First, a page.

They say Holland is the cycling capital of the world – and Groningen is the cycling capital of Holland. Every time we have been there to visit our son John we have seen nothing but blue skies and sunshine. When we arrived on Friday it was pouring down and I wondered how that would affect the city where just about every journey seems to be taken on a bike. The answer was simple – they still ride everywhere and just use an umbrella!
In Groningen cycling is a way of life and they cycle in their ordinary clothes; you never see lycra, helmets or anything to suggest that it is a dangerous sport reserved only for the fit and young. It’s the way you travel in the city and if it rains you just put up your brolly.
We left Hull on Thursday to take the overnight ferry to Rotterdam with a plan. Spend a couple of days with my son John and his wife Carolina in Groningen (where he works at the university) and then on Monday I will take Joy to Amsterdam airport so that she can catch a flight back to Manchester. I will then continue south to Venosc in the French Alps where I will meet up with Nick from the Late Bay Forum for a few days skiing. Joy hates the very idea of sliding about in the snow and is even less drawn to the pleasures of camping in the Alps in January. Even with electrical hook up and hot water bottles.
Because she is coming back by air we weren’t able to bring Leo along on this trip. He has gone to stay with a lady who loves dogs and so has a little sideline dog sitting. For £18 a day he gets two walks daily and he sleeps in the lady’s bedroom. So hopefully he’ll be happier than he was when we put him in kennels for a week.
John is going to Amsterdam later in the year in a career move and that makes it easier for him to get home and also gives us a whole new city to visit. But we will miss our trips to Groningen because it is one of the nicest cities I have ever been to. As a great place to live it’s almost on a level with Manchester. The first thing you notice about the people is that they are all very polite, very friendly and very tall. Most men are about seven feet and the women are not much less. There is a theory about this. Northern Holland is all reclaimed land and the grass is full of nutrients. Therefore the cows give especially good milk, the locals eat loads of dairy this has pushed up the average height. Apparently the tall men value taller partners and so the offspring get taller and taller. Joy reckons that short women must struggle to get married but to be honest there aren’t any, really.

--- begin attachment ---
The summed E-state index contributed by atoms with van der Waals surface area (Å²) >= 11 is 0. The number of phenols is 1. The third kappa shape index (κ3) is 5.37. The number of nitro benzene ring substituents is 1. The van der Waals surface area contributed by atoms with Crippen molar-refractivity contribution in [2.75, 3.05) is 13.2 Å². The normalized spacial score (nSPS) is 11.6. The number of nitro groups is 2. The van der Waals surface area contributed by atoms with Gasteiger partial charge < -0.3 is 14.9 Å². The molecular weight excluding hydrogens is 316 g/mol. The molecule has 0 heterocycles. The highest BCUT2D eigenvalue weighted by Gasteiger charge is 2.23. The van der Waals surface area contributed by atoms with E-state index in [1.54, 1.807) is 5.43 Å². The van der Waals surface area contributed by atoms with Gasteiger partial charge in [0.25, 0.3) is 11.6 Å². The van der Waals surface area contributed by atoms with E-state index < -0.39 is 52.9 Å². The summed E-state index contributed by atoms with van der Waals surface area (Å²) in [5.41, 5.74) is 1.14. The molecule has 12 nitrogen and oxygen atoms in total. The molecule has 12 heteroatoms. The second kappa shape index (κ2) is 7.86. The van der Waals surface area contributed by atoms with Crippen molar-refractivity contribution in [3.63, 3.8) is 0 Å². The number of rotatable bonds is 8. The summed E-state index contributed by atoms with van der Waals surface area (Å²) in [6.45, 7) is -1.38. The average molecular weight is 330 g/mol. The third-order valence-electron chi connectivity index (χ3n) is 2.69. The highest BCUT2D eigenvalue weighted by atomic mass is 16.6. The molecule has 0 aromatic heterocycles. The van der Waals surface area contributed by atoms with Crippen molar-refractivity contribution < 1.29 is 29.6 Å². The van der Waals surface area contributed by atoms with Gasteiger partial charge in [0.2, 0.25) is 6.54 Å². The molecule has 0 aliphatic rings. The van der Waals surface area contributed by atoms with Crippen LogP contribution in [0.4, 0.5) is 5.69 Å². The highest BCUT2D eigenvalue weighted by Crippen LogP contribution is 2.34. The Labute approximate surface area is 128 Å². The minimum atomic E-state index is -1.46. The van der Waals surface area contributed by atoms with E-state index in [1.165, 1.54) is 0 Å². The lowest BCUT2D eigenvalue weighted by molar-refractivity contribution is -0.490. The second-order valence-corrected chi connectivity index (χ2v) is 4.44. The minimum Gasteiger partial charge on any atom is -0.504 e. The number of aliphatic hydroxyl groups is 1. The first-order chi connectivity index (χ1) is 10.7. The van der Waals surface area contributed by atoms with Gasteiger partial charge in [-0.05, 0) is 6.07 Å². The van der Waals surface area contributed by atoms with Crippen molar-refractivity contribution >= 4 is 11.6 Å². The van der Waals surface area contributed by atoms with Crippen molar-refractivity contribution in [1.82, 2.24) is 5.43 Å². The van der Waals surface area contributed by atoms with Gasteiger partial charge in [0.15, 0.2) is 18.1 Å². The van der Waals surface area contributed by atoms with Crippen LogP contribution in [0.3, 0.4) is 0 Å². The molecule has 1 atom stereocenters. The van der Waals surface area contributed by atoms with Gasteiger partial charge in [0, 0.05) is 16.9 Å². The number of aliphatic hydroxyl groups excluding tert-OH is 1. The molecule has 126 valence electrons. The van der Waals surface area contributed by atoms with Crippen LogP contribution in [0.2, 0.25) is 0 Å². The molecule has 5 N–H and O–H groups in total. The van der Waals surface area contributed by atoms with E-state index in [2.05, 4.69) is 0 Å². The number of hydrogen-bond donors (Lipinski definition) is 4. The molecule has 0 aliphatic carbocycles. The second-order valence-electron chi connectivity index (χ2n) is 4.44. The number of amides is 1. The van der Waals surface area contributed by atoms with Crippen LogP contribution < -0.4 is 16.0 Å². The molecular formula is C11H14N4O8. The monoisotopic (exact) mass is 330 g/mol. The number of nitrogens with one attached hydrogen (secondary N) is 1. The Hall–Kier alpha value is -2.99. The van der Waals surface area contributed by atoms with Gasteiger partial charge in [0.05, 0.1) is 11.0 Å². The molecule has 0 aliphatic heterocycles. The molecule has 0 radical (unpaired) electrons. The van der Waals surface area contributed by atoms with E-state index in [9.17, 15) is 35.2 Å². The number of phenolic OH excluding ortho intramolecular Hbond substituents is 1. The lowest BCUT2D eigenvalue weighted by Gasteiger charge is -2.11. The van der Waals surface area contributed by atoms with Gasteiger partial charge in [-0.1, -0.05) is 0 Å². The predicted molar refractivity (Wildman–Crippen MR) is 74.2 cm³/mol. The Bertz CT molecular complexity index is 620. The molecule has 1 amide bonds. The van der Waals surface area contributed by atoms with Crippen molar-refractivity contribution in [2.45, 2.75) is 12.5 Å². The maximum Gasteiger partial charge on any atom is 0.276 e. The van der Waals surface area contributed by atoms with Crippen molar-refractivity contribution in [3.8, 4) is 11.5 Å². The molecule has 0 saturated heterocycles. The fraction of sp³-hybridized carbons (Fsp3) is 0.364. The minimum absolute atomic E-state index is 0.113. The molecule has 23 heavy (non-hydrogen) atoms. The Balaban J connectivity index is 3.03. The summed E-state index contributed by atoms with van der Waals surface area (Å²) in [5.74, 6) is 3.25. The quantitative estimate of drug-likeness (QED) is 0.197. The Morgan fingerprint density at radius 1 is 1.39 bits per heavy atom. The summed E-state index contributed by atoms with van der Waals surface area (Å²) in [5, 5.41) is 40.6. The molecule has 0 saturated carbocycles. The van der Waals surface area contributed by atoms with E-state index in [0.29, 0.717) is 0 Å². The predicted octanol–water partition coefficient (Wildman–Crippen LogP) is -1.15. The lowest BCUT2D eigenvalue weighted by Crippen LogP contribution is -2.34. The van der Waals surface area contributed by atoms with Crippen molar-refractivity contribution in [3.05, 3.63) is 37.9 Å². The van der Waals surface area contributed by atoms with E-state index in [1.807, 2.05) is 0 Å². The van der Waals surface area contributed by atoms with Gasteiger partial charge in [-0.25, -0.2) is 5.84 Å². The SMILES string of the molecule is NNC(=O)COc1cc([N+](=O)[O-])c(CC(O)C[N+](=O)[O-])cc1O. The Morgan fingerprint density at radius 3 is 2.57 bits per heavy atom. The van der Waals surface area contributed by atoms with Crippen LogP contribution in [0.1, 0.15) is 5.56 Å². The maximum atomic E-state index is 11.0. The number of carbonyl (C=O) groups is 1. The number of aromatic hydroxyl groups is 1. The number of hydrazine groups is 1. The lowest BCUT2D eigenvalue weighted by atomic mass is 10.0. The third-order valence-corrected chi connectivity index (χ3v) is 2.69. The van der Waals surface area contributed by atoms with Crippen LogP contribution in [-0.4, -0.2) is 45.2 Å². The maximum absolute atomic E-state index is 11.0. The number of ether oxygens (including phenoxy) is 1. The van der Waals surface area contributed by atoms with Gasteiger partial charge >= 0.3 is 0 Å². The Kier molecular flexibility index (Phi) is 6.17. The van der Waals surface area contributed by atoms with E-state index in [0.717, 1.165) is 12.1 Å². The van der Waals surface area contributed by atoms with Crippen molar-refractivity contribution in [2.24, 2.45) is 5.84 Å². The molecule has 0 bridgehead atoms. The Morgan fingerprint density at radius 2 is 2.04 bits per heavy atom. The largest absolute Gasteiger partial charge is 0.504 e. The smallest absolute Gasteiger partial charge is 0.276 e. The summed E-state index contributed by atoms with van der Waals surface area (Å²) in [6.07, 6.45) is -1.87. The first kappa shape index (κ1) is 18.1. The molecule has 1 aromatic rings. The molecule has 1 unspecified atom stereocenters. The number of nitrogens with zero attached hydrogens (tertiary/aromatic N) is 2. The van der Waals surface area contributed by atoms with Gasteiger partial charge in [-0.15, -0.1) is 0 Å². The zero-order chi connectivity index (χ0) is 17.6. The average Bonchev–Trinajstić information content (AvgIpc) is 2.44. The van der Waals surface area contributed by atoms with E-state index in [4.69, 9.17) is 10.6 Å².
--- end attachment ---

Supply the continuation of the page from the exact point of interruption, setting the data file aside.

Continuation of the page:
John told his Japanese mate who runs the cafe below his flat that he was going to move to Amsterdam. The guy said people there were not so ‘happy’ as they are in Groningen, and he has lived here for 30 years, so he knows. I wondered if people here are happy because they are all so polite to each other or if they are polite and that makes them happy. Or maybe it’s just because they’re all so tall?
On previous trips I have stayed in the Sick Bay at an attractive municipal site with electrical hook up called the Stadtspark. This time I tried a free campsite at a Park and Ride called Kardinger. No hookup but it’s secure and it’s free. I stay in the van ( to keep it secure) and Joy stays with John in his flat. The first night was wet so relatively warm. Last night it was dry and minus five degrees but with my hottie and my new U.N. Arctic sleeping bag I was fine. The local IPA with John and his uni mates also helped, no doubt.
So tomorrow it’s an early start to take Joy to the airport and then I’m on my own for the 600 miles through the Vosges and Jura mountains down to the Alps. Hope there’s snow when I get there but not too much en route. Got my snow socks ready all the same . . .